Viewpoint: does mega-C do more good than harm, or more harm than good?

Viewpoint: does mega-C do more good than harm, or more harm than good?

Victor Herbert

The recently reported study by.. Enstrom, Kanim and Klein’ demonstrated that a group of individuals with a healthy life-style, manifested by four key healthy life-style markers (“confounding variables” in the jargon of science) that they weigh less (2.2 kg less body fat in the men, 4.4 in the women), smoke less, exercise more, eat more fruits and vegetables (including oranges, grapefruits, tomatoes and their juices), and incidentally also take regular vitamin supplements (averaging a “best guess” megadose of 800 mg of vitamin C/day), live longer than a group who weigh more, smoke more, exercise less, eat less fruits and vegetables and incidentally take no regular supplements.

However, Enstrom et al. ignored two of these four (weight loss and eating fruits and vegetables) and lumped the other two confounding variables, smoking and exercise, with eight other variables including total fat and calories consumed. All of these eight variables were identical in the men who took supplements and those who did not and do not appear to be confounding in their study. The differences in the two were obscured by the non-differences in the other eight. Therefore, Enstrom et al. concluded that the supplements were responsible for the much greater longevity in the men in the supplemented compared to the nonsupplemented groups. Because the women taking supplements ate more fat than the women who did not take supplements, their increase in longevity was less.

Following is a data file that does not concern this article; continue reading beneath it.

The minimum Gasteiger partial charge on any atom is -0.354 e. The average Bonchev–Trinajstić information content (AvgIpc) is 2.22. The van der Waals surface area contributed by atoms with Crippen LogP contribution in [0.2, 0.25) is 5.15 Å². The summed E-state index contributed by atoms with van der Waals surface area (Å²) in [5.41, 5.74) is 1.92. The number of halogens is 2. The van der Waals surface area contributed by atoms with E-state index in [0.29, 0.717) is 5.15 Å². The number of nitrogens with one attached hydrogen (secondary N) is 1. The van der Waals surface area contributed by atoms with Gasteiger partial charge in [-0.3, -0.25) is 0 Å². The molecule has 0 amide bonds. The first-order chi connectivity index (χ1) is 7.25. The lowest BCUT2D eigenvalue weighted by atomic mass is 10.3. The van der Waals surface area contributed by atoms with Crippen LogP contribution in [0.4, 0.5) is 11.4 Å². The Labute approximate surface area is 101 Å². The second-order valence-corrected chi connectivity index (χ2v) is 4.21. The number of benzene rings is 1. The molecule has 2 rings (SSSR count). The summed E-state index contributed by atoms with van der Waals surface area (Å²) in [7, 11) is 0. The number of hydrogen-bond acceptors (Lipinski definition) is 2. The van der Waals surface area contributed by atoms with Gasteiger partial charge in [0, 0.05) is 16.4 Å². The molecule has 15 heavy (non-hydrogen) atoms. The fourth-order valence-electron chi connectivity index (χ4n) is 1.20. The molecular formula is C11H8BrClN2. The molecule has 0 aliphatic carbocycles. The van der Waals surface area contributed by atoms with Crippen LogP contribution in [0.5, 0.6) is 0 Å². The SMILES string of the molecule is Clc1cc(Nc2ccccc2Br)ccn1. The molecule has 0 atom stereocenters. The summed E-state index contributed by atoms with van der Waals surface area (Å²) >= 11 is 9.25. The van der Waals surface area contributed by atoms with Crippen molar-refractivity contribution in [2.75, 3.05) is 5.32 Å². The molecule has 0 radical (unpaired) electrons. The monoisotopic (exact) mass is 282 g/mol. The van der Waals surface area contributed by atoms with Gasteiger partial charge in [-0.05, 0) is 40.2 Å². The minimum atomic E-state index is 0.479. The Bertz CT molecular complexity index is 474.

Before one accepts their conclusion that the supplements were responsible for greater longevity, one would like to see the results if, instead of using the supplements as the index marker, they reevaluated their data, using the four key healthy life-style markers as principal markers in the same supplement and no supplement groups. One would anticipate that such a reevaluation would show an even greater increment in longevity due to those four markers than shown by using the incidental-to-a-healthy-life-style marker of consumption of vitamin C supplements. Vitamin supplement users are more likely to be from a higher socioeconomic status than non-users. People “into” a healthy life-style often also take vitamin C supplements, because of the relentless hype that vitamin pills are part of a healthy life-style, making vitamin C supplements a surrogate pseudo-marker for a number of unmeasured variables having to do with a healthy life-style and/or better access to medical care and appropriate nutrition.

One suspects that, if Enstrom et al. reevaluate their data using the above four healthy life-style markers to separate those into two groups (>500 mg/day and 50 to 500 mg/day). The group using mega-C (>500 mg/day) supplements will fare less well than the group using less, because of the harms from megadoses of vitamin C.

Promoters of vitamin C supplements claim that megadoses of vitamin C are harmless. Their incessant repetition of this fiction has so fixed it in concrete in the minds of Americans as “rock logic” [2] that even first-rate epidemiologists like Enstrom believe it. Circulated nationwide was his statement to the media, the day his article in Epidemiology [1] was published, that megadoses of vitamin C were harmless.

Nothing could be further from the truth. Vitamin C is a double-edged sword, necessary for health in small amounts and harmful in large amounts. High-dose vitamin C supplements, deceptively represented as “high potency” to convey an aura of increased value, have produced great harm, ranging from serious illness to death.

The representation of vitamin C and [beta]-carotene as antioxidants is both truth and misperception, because both are in fact redox agents and pro-oxidant rather than antioxidant in appropriate circumstances. To quote Repka and Hebbel, [3] and as others [4,5] have also pointed out, “lipid peroxiclation studies show that at physiologic levels ascorbate acts primarily as an antioxidant; however, as pharmacologic levels are reached, its pro-oxidant effects predominate.”